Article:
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Daige 4 Laminator Question


New Member
Okay...was going to blow a wad on a great laminator but for the little use I have for it, decided to try a 55" Daige 4 and just set it up today. My question is this:

After running the starter board through to thread the rollers, cut off the laminate behind the rollers and pull the material taught, once I let the laminate go it immediately adheres to the bed of the laminator which makes running the machine impossible. What am I doing wrong? Just following the instructions in the manual.

The only way I'm able to actually laminate anything after the started board is to leave the starter board, still attached to the roll and then feed the sled holding my print.

What the heck am I missing here? Shouldn't this, once threaded allow me to continually feed job after job through without the laminate sucking onto the deck upon cutting off the sled? I'm sure I'm missing some piece of imformation. LOL!

Maybe it requires 2 people? One holding that laminate off the deck while another feeds the job?

Totally new to laminating.


New Member
Not sure what's different about the Daige that would not require either a sled or carrier paper. I have a low buck laminator, but you have to use something to avoid this issue. One way to cheat a little is to use a short piece at the end of every print, but I've never had good success this way, so I just use a roll of brown kraft paper, or a sled as the case may be.
I do the short piece at the end of the print and then cut it off when I start the next print and repeat at the end. I actually pick up the foot pedal and run it with my hand so that I can stand at the end of the laminator and make sure everything is right on both sides.. I cussed mine quite abit when I got it.. probly not done cussing. I changed it from 30" to 54" last week and cussed badly...I haven't used the craft paper but will mostlikely order somewhen I get my laminator setup where it belongs..


New Member
I like that short piece idea...putting maybe a 3" piece of paper behind the substrate on the sled.....then cut off the substrate and leave the waste piece.

I'll try that. Although I think this Daige is a 2 person gig for the most part.

Although very inexpensive, I must say the pieces I ran through today look great and I've never used a laminator previously. Not bad for 2K.


New Member
Maybe I shouldn't speak too quickly about okay results....only have 30" in there now....as Rick mentioned above, I wonder what tidings of great joy 54" will bring. LOL!

Matt Cuellar

New Member
I'd use the scrap piece method on that laminator versus the kraft paper.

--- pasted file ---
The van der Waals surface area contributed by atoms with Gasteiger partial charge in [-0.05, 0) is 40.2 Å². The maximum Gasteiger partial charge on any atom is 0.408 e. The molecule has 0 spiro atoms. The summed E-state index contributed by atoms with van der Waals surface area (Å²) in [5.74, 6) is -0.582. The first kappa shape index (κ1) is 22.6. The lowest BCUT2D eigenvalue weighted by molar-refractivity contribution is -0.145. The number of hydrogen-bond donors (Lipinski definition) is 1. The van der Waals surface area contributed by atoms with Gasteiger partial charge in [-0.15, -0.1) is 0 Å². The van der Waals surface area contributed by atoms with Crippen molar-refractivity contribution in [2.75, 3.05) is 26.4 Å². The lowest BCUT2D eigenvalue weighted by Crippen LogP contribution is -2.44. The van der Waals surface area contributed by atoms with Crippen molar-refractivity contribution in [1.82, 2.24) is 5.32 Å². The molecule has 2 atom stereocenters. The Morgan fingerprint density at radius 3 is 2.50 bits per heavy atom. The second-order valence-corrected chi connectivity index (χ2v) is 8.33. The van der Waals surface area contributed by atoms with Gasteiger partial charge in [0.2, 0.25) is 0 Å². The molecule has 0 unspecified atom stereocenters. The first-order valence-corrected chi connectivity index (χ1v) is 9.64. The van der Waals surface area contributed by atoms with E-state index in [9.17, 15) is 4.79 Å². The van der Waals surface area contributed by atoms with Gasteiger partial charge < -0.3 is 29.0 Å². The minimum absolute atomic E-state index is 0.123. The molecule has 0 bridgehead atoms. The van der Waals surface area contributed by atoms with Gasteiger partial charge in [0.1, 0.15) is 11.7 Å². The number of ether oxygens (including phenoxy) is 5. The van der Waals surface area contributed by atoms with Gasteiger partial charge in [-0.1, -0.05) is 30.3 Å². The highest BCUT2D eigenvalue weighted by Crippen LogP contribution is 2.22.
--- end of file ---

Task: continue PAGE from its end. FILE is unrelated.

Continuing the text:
The reason being since the Daige only has one speed, the kraft paper has be aligned PERFECTLY to avoid buckling and more headaches than the scrap method! I've also found that the laminate backer works really well in place of kraft paper on the Daige because it's silicone lined and won't buckle as much. So after you've run a roll of lam through, save the backer on the take up reel and then load it to the bottom roll of the laminator, and there you go!

It definitely serves its purpose for $2k, but for me the downside is not having speed control. You have nothing to work up to...just one speed and hope you don't screw up! Good luck!

Matt Cuellar

New Member

You've been sipping the Absolut? :smile:

Actually, the backer board method works well too. Depends on what you're laminating I guess.

high impact

New Member
I have the 55" Daige and love it - never a problem once I sprayed wd40 on the rear table. I keep a can right next to the laminator and spray a little on when it starts to get dry.

I've never used the kraft paper but have seen others use it and it gets wrinkles. I just insert a short piece os of scrap backing into in between the rollers when coming to end of the print. Works like a charm for me.


New Member
Three solutions J
  • Cut the lam so only 1” is left on the aluminum bed. This small amount usually easily lifts off the bed if you are using a sled.
  • Attach a piece of paper to your sled and leave that on the bed with the trailing edge left in front of the laminator for feeding the image to be laminated.
  • And finally, one that I don’t really endorse is putting some WD-40 on the back bed to prevent the lam from sticking to the aluminum.


New Member
I had a daige QM3 for 2 years and it worked great with only minor irritations. I kept all of my misprints and waste pieces and cut them into 6" strips and used them when my print was finished being laminated. I would stop just as there was about a 1/2" of the print left to go throught the rollers then slide one of the scaps between the print and the bottom roller then finished. then I just left the scrap piece with about 1/2" sticking out until I was ready to laminate again, then simply slide the next print between the scrap and bottom roller and begin laminating. Worked slick!
Some may feel you are wasting 6" of laminate everytime but when compared to the screwed up prints and ruined laminate and headaches it's pretty cost effective. Never used a sled for laminating, ever. Only time i would use any kind of kraft paper was if my laminate was wider than print media, which usually I tried to use the same size, it just works better.


New Member
Just a note. Most laminators have that same issue when single sided laminating. What we have done in the past when we sold a laminator that was specifically going to be used for single sided laminating is to purchase a "teflon" tape and wrap the areas that the exposed adhesive would most likely touch and stick. (feed board, rear feed board) Same principle as the wd-40, we just got tired of customers complaining. you still have to use a "sled" or kraft paper etc. or release paper.